An Indianapolis hero- part two
Bill Cummings and Earl Unvershaw shown here in 1931
won the 1934 "500' from the Indianapolis Motor Speedway collection
in IUPUI University Center for Digital Studies
In February 1935, 1934 Indianapolis ‘500’ winner Bill Cummings traveled to Daytona Beach Florida where he drove Clessie Cummins’ 364-cubic inch supercharged six-cylinder two-stroke diesel powered 1934 Indianapolis ‘500’ entry in record attempts on the beach while fellow Indianapolis driver Dave Evans piloted the competing Waukesha ‘Silver Comet’ diesel powered machine. Evans first set a new record of 125.065 miles per hour (MPH), which Cummings eclipsed on March 1 with a two-way run that averaged 133.023 MPH. Before he left the beach the next day, Cummings set a mark of 137.195 MPH.
In May 1935, defending Indianapolis ‘500’ champions Cummings and his friend and riding mechanic Earl Unversaw qualified the 1934 Boyle front-drive Miller fifth in the starting field and were considered the favorites to repeat their victory in the Decoration Day race. The pair never led a lap and finished third, four minutes behind the Offenhauser-powered car driven by the winner Cavino “Kelly” Petillo who broke Cumming’s 500-mile speed record by over one mile per hour.
Later in the 1935 American Automobile Association (AAA) racing season, Cummings finished second to Petillo at the Minnesota State fairgrounds in St. Paul then finished second again behind Billy Winn at the New York State Fairgrounds in Syracuse. Cummings closed out the season with a sixth place finish on the new Altoona mile and an eighth dirt track located in Tipton Pennsylvania. Cummings the defending champion skipped two races on the schedule and finished as the runner-up in the 1935 AAA National Championship behind Petillo.
According to Bill Neely’s book Daytona USA on March 8 1936 the AAA sanctioned a “strictly stock car” 250-mile race on a 3-mile combination road and beach course at Daytona Beach Florida. With a $5,000 purse, entries came from open wheel racers Bill Cummings, Milt Marion, Bob Sall, as well as George ‘Doc’ MacKenzie in a Buick and Bill Schnidler prior to the loss of his left leg in the race’s lone Dodge. Cummings, the fastest qualifier at over 70 MPH in Michael J Boyle’s supercharged Auburn 851 Speedster, started last in the fully-inverted 27-car field that went off in one–minute intervals in a handicap start.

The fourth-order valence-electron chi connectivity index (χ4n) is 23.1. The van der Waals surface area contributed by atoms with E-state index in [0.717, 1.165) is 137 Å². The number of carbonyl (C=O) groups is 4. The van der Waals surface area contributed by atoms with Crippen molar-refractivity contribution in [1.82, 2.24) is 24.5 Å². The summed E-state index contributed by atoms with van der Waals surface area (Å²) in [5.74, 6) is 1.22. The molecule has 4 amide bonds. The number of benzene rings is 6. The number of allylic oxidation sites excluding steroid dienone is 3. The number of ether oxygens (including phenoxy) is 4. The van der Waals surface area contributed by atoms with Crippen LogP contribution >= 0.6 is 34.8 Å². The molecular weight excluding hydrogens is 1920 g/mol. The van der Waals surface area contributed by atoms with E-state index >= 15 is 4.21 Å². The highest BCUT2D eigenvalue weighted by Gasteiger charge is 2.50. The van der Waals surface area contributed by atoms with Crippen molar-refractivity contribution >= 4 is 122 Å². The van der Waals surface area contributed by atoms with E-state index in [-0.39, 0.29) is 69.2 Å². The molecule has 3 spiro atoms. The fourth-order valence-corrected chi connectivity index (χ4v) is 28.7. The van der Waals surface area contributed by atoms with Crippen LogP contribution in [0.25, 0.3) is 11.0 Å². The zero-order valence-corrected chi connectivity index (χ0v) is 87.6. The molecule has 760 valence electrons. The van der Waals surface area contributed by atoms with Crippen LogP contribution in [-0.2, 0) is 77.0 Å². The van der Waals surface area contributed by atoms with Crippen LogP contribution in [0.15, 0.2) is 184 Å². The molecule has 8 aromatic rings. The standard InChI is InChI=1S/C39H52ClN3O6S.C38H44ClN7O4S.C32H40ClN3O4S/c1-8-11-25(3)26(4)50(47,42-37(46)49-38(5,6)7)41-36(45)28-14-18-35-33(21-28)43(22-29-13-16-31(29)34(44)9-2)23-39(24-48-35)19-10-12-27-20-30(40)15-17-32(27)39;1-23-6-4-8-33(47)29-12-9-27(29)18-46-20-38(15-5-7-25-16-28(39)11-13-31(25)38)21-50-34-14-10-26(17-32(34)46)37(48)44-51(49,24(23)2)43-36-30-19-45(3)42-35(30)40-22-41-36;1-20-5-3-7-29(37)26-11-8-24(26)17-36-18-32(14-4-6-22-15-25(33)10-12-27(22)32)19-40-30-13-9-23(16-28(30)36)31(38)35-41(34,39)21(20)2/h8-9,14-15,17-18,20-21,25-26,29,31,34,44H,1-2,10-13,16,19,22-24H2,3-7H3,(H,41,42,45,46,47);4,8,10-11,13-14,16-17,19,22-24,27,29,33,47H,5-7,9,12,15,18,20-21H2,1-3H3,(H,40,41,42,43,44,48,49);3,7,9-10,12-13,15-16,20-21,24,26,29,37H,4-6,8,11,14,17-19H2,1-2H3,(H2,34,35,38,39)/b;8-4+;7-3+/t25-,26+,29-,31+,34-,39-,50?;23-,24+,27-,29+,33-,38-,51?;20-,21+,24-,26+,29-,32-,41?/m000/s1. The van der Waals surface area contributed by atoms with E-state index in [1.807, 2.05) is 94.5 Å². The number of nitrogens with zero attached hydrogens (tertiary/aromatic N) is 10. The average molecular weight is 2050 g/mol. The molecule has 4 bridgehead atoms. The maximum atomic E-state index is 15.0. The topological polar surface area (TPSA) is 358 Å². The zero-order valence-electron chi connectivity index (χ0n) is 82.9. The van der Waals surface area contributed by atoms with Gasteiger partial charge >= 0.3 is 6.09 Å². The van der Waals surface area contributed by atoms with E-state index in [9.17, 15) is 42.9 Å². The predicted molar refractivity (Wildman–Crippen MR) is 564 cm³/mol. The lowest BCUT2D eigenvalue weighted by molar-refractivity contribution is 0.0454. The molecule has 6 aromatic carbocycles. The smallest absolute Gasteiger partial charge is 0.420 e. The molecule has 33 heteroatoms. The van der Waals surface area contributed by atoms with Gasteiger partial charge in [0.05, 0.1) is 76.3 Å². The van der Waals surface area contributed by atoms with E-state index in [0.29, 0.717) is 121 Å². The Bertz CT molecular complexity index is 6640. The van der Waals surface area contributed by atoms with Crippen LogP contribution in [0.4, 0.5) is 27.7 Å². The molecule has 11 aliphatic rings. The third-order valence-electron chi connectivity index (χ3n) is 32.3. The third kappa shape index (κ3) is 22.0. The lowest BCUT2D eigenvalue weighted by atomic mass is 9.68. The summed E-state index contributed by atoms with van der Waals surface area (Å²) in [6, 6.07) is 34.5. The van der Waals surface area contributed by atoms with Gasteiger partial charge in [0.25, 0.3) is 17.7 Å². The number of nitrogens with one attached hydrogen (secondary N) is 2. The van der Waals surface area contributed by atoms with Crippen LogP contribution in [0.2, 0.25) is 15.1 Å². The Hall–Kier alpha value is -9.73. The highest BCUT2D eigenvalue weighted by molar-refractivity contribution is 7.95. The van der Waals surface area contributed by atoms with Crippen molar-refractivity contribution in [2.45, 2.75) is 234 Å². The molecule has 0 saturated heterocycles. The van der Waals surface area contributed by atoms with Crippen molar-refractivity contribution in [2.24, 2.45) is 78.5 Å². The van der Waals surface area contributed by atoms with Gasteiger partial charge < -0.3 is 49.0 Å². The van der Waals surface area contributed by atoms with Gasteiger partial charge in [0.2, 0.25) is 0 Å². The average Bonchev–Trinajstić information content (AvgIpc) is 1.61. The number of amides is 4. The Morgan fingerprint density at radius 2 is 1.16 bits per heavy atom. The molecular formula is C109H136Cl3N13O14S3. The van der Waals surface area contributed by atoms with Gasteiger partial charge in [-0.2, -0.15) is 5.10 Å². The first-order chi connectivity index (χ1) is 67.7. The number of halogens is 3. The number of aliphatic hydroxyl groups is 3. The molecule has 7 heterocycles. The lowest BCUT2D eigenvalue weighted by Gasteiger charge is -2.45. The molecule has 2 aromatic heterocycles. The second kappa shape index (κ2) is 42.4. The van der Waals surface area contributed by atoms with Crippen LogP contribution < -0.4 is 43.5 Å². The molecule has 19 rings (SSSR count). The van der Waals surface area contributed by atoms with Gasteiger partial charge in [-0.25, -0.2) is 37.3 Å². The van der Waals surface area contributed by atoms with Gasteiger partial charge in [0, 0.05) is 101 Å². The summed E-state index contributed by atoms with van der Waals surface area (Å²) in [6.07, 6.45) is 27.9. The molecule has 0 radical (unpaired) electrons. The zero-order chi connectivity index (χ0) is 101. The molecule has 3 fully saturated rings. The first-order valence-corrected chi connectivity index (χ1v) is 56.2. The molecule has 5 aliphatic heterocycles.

The Schweitzer supercharged straight-8 Lycoming engine in Cummings’ Auburn failed after 16 laps and he finished 26th. The race was stopped at 241 miles with Milt Marion in the lead in a 1936 Ford V-8 when the tide came in and blocked the course. The fifth place finisher in a 1935 Ford was a local service station owner named William “Big Bill” France, who later formed his own stock car racing sanctioning body twelve years later. Bill France told author Neely that due to the large number of fans who watched the race with buying a ticket, race promoter (and former IMCA big car champion) “Sig” Haugdahl allegedly lost $22,000 (equivalent to $380,000 today).
For unknown reasons at the 1936 Indianapolis ‘500,’ the team of Bill Cummings and riding mechanic Earl Unversaw separated after they had run the five previous races together. Reportedly the two were such close friends that Cummings named his only daughter, Earlene, after Unversaw, although this appears to be wishful thinking as Earlene was born in 1928. Earl who rode with Mauri Rose in 1936 and 1937 died in 1990 in Whiteland Indiana at age 95.
The 1936 ‘500’ was an embarrassing defeat for Cummings and mechanic Henning – after he qualified thirteenth, on Decoration Day, the clutch in the Boyle Miller front drive machine overheated on the grid. When the Packard 120 pace car with Tommy Milton behind the wheel pulled away, Cummings’ car did not join the field and he finished dead last. News reports of the day stated that Cummings was the first driver in Indianapolis ‘500’ history that lined up on the grid but did not make the start of the race.
After the ‘500,’ Cummings’ faithful Miller front-drive chassis was fitted with a 255 cubic inch four cylinder Offenhauser engine and the results were forgettable in the three remaining AAA points-paying races all of which were held in New York State. Bill started and finished eleventh in the ‘Goshen 100’ race held at the Good Times Park thoroughbred track in southern New York, and then was involved in a three-car crash with Shaw and Gardner in turn one on the first lap at Syracuse. Cummings finished seventh in the Vanderbilt Cup on the twisting Roosevelt Raceway road course in the wholly unsuitable Boyle Miller front drive machine.